Poetics of Structure: Establishment, Movement, and Time in Gert Jonke’s Geometric Regional Novel by J. F. Campbell

Casebook: Geometric Regional Novel by Gert Jonke

J. F. Campbell

By the time our narrator, enmeshed in the fate of time and place, performs the keenly anticipated but endlessly postponed crossing of the village square in Gert Jonke’s Geometric Regional Novel, the elaborate social order of the novel has re-duced freedom and logical comprehension to a program of predetermined re-sponses founded on deceitful subterfuges of communal exploitation. As the so-cial order unfolds across the whole plot, the structural arrangement sets up cer-tain characteristic features and devices—we stumble across them every few feet—that constitute the poetics of Geometric Regional Novel and so compose its meaning, both its substance and significance. Yet, all the while, it would appear as if the action of the novel were in no way progressing, as if, for some reason, the movement of the plot were being restrained, almost as if we, as outsiders, were being disbarred by some social force within the village from understanding the culture of the world unfolding before us. Jonke establishes a village for us, a social structure whose movement through time is represented in a fragmentary way in order to dramatize the psychological debility imposed upon its occupants while revealing to us certain truths about our own social situation.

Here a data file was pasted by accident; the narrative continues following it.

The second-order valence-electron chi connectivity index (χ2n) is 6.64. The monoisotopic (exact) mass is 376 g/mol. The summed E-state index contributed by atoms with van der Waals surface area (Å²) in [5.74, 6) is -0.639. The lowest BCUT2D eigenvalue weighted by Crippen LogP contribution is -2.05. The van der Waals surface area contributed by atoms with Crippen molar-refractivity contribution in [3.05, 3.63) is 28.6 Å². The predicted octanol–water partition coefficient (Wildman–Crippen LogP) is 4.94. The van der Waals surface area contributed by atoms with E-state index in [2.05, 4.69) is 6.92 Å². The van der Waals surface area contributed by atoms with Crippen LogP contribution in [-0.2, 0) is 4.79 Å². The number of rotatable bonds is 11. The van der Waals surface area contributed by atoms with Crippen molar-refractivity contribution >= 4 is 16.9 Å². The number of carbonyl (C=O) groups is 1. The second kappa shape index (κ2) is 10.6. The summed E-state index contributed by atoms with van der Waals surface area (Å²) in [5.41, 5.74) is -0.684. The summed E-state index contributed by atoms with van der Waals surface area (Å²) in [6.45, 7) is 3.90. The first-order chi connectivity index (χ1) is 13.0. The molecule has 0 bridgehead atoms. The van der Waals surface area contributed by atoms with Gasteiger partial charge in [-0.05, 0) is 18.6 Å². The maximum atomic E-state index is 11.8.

The Flux of Time